Academic journal article Contemporary Southeast Asia

"The World Is Outraged": Legitimacy in the Making of the ASEAN Human Rights Body

Academic journal article Contemporary Southeast Asia

"The World Is Outraged": Legitimacy in the Making of the ASEAN Human Rights Body

Article excerpt

The Association of Southeast Asian Nations (ASEAN) established its first human rights body in 2009: the ASEAN Intergovernmental Commission on Human Rights (AICHR). Given the traditional interpretations of ASEAN norms such as sovereignty, non-interference, equality and independence, this was a curious development. In particular, the norms of sovereignty and "non-interference in the internal affairs of one another" have been central to the code of conduct among ASEAN member states since the organization was established in 1967, and are reiterated in ASEAN agreements and declarations. (1) The non-interference norm means that domestic governance issues, including member states' human rights records, traditionally have been "off the table" in official ASEAN dialogue. It also means that member governments have refrained from publicly criticizing each other's actions. Moreover, only five of the ten member states have national human rights bodies (with varying mandates and degrees of independence from their respective governments). (2) Why, then, did ASEAN create a regional human rights body?

The references to human rights and the creation of a human rights body raise the question of whether traditional interpretations of ASEAN norms are under challenge. The case study also raises a more fundamental question: why and how do norms emerge and evolve among states in a regional institutional context? This puzzle has implications for the study of regional organizations. ASEAN is a particularly interesting case in this regard because of its environment of "normative contestation". Norms are dynamic and evolve over time, and there may be tensions between norms in a regional institutional environment. Moreover, member states have diverse understandings of ASEAN norms. This article takes a consciously Constructivist approach in its recognition of ideational factors and sociological dynamics in international relations.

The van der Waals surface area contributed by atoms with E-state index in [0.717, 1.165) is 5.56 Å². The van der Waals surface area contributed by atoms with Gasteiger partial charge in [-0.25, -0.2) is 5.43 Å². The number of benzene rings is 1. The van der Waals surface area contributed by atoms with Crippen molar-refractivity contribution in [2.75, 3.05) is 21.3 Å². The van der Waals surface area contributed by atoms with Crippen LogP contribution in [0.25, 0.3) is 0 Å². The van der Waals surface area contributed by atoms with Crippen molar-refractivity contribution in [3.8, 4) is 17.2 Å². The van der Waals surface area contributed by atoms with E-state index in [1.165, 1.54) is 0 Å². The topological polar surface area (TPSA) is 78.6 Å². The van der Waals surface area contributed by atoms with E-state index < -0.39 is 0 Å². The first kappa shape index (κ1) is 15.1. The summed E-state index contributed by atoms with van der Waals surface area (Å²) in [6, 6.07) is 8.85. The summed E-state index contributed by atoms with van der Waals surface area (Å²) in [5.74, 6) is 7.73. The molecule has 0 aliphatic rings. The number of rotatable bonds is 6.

This article traces the negotiations leading to the adoption of the ASEAN Charter, focusing on the processes through which ten member states with significantly diverse identities, interests and practices accepted references to human rights as "principles" and "purposes" of ASEAN, and agreed to create a human rights body. After a period of debate, negotiation and drafting from January to November 2007, ASEAN member states agreed to make a normative statement about human rights in the Charter. In this article, a "normative statement" represents rhetorical adoption of a norm in an official text, even if that norm has not been "internalized". In contrast, the term "normative standard" is used to denote the common understanding of a "norm": a "standard of appropriate behaviour for actors with a given identity". (3) The article traces the processes through which ideas are initially proposed and advanced, and eventually emerge in agreed-upon text. As such, it provides a case study of the emergence and evolution of norms in a regional institutional context.

This article argues that regional norms are shaped by competing perceptions of legitimacy. Legitimacy refers here to the social judgements of an entity as appropriate, proper or desirable, within a particular institutional environment. Member states' interpretations of the legitimacy of ASEAN and its norms as perceived by those outside the region--external regional legitimacy--were crucial in shaping the decision to establish a regional human rights body. In particular, the international outrage over the Myanmar regime's crackdown on protesting monks in September 2007 brought ASEAN's legitimacy concerns into sharp relief. ASEAN officials were concerned about the impact of this event, and of Myanmar's membership generally, on ASEAN's reputation and credibility. They believed that creating a human rights body was an important mechanism to improve the legitimacy of ASEAN and its norms, as perceived by extra-regional actors. Thus, member states--even those who generally resist increased interference in internal affairs, and those with poor human rights records--accepted the need to adopt references in the Charter to provide a role for ASEAN vis-a-vis human rights. …

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